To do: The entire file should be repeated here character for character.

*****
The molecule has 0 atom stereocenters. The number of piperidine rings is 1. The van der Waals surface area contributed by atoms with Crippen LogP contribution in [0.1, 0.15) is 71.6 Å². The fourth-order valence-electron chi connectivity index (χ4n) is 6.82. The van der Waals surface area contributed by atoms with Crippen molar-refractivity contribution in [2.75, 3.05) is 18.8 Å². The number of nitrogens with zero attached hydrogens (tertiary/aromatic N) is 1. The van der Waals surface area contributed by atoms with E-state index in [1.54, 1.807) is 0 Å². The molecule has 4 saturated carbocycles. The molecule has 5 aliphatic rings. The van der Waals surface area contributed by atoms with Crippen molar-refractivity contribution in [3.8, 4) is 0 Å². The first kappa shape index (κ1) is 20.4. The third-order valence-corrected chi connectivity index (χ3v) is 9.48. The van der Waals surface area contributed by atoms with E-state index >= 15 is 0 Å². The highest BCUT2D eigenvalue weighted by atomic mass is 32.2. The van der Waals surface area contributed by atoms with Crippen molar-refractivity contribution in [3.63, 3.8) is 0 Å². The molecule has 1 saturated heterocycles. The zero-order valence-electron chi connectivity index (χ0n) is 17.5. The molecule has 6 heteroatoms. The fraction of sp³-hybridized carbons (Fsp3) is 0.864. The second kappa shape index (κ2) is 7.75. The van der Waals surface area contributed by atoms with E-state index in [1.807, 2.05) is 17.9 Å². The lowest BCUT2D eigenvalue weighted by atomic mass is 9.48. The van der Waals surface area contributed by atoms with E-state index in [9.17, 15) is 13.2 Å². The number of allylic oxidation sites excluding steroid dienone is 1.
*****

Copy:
The molecule has 0 atom stereocenters. The number of piperidine rings is 1. The van der Waals surface area contributed by atoms with Crippen LogP contribution in [0.1, 0.15) is 71.6 Å². The fourth-order valence-electron chi connectivity index (χ4n) is 6.82. The van der Waals surface area contributed by atoms with Crippen molar-refractivity contribution in [2.75, 3.05) is 18.8 Å². The number of nitrogens with zero attached hydrogens (tertiary/aromatic N) is 1. The van der Waals surface area contributed by atoms with E-state index in [1.54, 1.807) is 0 Å². The molecule has 4 saturated carbocycles. The molecule has 5 aliphatic rings. The van der Waals surface area contributed by atoms with Crippen molar-refractivity contribution in [3.8, 4) is 0 Å². The first kappa shape index (κ1) is 20.4. The third-order valence-corrected chi connectivity index (χ3v) is 9.48. The van der Waals surface area contributed by atoms with E-state index >= 15 is 0 Å². The highest BCUT2D eigenvalue weighted by atomic mass is 32.2. The van der Waals surface area contributed by atoms with Crippen molar-refractivity contribution in [3.63, 3.8) is 0 Å². The molecule has 1 saturated heterocycles. The zero-order valence-electron chi connectivity index (χ0n) is 17.5. The molecule has 6 heteroatoms. The fraction of sp³-hybridized carbons (Fsp3) is 0.864. The second kappa shape index (κ2) is 7.75. The van der Waals surface area contributed by atoms with E-state index in [1.807, 2.05) is 17.9 Å². The lowest BCUT2D eigenvalue weighted by atomic mass is 9.48. The van der Waals surface area contributed by atoms with E-state index in [9.17, 15) is 13.2 Å². The number of allylic oxidation sites excluding steroid dienone is 1.